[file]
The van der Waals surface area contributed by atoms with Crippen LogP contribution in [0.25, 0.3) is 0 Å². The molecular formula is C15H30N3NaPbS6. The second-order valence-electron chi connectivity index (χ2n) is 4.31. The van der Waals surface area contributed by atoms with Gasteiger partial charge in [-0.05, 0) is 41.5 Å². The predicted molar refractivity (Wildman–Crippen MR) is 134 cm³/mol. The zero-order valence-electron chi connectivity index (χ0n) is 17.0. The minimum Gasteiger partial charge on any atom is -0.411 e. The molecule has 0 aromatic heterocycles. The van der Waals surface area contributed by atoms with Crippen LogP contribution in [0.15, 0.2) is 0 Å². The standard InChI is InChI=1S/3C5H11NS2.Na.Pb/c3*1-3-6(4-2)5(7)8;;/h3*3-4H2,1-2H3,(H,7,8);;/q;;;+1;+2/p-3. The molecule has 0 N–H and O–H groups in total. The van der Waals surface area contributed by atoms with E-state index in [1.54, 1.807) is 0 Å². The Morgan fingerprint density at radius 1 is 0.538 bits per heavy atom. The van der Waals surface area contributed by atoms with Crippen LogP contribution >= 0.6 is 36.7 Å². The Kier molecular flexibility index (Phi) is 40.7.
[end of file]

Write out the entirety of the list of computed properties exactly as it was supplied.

The van der Waals surface area contributed by atoms with Crippen LogP contribution in [0.25, 0.3) is 0 Å². The molecular formula is C15H30N3NaPbS6. The second-order valence-electron chi connectivity index (χ2n) is 4.31. The van der Waals surface area contributed by atoms with Gasteiger partial charge in [-0.05, 0) is 41.5 Å². The predicted molar refractivity (Wildman–Crippen MR) is 134 cm³/mol. The zero-order valence-electron chi connectivity index (χ0n) is 17.0. The minimum Gasteiger partial charge on any atom is -0.411 e. The molecule has 0 aromatic heterocycles. The van der Waals surface area contributed by atoms with Crippen LogP contribution in [0.15, 0.2) is 0 Å². The standard InChI is InChI=1S/3C5H11NS2.Na.Pb/c3*1-3-6(4-2)5(7)8;;/h3*3-4H2,1-2H3,(H,7,8);;/q;;;+1;+2/p-3. The molecule has 0 N–H and O–H groups in total. The van der Waals surface area contributed by atoms with E-state index in [1.54, 1.807) is 0 Å². The Morgan fingerprint density at radius 1 is 0.538 bits per heavy atom. The van der Waals surface area contributed by atoms with Crippen LogP contribution >= 0.6 is 36.7 Å². The Kier molecular flexibility index (Phi) is 40.7.